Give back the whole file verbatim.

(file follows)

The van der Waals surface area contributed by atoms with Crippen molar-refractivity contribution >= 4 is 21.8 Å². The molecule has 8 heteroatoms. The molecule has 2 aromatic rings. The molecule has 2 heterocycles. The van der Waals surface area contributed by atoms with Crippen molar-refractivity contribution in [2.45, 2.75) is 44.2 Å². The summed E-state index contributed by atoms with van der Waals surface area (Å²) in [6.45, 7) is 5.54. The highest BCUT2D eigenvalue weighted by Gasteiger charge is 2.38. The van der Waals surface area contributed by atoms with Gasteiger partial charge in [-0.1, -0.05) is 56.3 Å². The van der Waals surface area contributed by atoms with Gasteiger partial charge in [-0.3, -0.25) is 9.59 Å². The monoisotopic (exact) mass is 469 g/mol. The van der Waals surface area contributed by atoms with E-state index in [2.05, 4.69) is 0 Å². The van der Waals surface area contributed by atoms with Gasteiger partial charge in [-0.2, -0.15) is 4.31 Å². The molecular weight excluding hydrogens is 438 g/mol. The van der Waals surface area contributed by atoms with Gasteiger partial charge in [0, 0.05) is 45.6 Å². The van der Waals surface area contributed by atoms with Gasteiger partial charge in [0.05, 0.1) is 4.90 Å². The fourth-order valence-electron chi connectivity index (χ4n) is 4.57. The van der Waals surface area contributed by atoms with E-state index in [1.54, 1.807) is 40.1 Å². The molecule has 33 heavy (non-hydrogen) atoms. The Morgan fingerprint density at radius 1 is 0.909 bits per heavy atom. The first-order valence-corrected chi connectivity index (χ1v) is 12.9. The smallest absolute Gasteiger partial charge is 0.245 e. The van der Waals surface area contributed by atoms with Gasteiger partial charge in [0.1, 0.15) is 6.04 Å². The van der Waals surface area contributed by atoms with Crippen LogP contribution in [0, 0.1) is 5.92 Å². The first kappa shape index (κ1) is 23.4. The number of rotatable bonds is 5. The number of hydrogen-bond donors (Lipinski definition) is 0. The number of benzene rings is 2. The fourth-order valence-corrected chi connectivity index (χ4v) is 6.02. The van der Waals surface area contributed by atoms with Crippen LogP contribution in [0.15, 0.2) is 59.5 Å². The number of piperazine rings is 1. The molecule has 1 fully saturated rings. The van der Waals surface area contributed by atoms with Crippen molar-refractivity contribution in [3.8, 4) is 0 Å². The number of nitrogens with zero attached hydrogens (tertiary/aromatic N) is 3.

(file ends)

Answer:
The van der Waals surface area contributed by atoms with Crippen molar-refractivity contribution >= 4 is 21.8 Å². The molecule has 8 heteroatoms. The molecule has 2 aromatic rings. The molecule has 2 heterocycles. The van der Waals surface area contributed by atoms with Crippen molar-refractivity contribution in [2.45, 2.75) is 44.2 Å². The summed E-state index contributed by atoms with van der Waals surface area (Å²) in [6.45, 7) is 5.54. The highest BCUT2D eigenvalue weighted by Gasteiger charge is 2.38. The van der Waals surface area contributed by atoms with Gasteiger partial charge in [-0.1, -0.05) is 56.3 Å². The van der Waals surface area contributed by atoms with Gasteiger partial charge in [-0.3, -0.25) is 9.59 Å². The monoisotopic (exact) mass is 469 g/mol. The van der Waals surface area contributed by atoms with E-state index in [2.05, 4.69) is 0 Å². The van der Waals surface area contributed by atoms with Gasteiger partial charge in [-0.2, -0.15) is 4.31 Å². The molecular weight excluding hydrogens is 438 g/mol. The van der Waals surface area contributed by atoms with Gasteiger partial charge in [0, 0.05) is 45.6 Å². The van der Waals surface area contributed by atoms with Gasteiger partial charge in [0.05, 0.1) is 4.90 Å². The fourth-order valence-electron chi connectivity index (χ4n) is 4.57. The van der Waals surface area contributed by atoms with E-state index in [1.54, 1.807) is 40.1 Å². The molecule has 33 heavy (non-hydrogen) atoms. The Morgan fingerprint density at radius 1 is 0.909 bits per heavy atom. The first-order valence-corrected chi connectivity index (χ1v) is 12.9. The smallest absolute Gasteiger partial charge is 0.245 e. The van der Waals surface area contributed by atoms with Gasteiger partial charge in [0.1, 0.15) is 6.04 Å². The van der Waals surface area contributed by atoms with Crippen LogP contribution in [0, 0.1) is 5.92 Å². The first kappa shape index (κ1) is 23.4. The number of rotatable bonds is 5. The number of hydrogen-bond donors (Lipinski definition) is 0. The number of benzene rings is 2. The fourth-order valence-corrected chi connectivity index (χ4v) is 6.02. The van der Waals surface area contributed by atoms with Crippen LogP contribution in [0.15, 0.2) is 59.5 Å². The number of piperazine rings is 1. The molecule has 1 fully saturated rings. The van der Waals surface area contributed by atoms with Crippen molar-refractivity contribution in [3.8, 4) is 0 Å². The number of nitrogens with zero attached hydrogens (tertiary/aromatic N) is 3.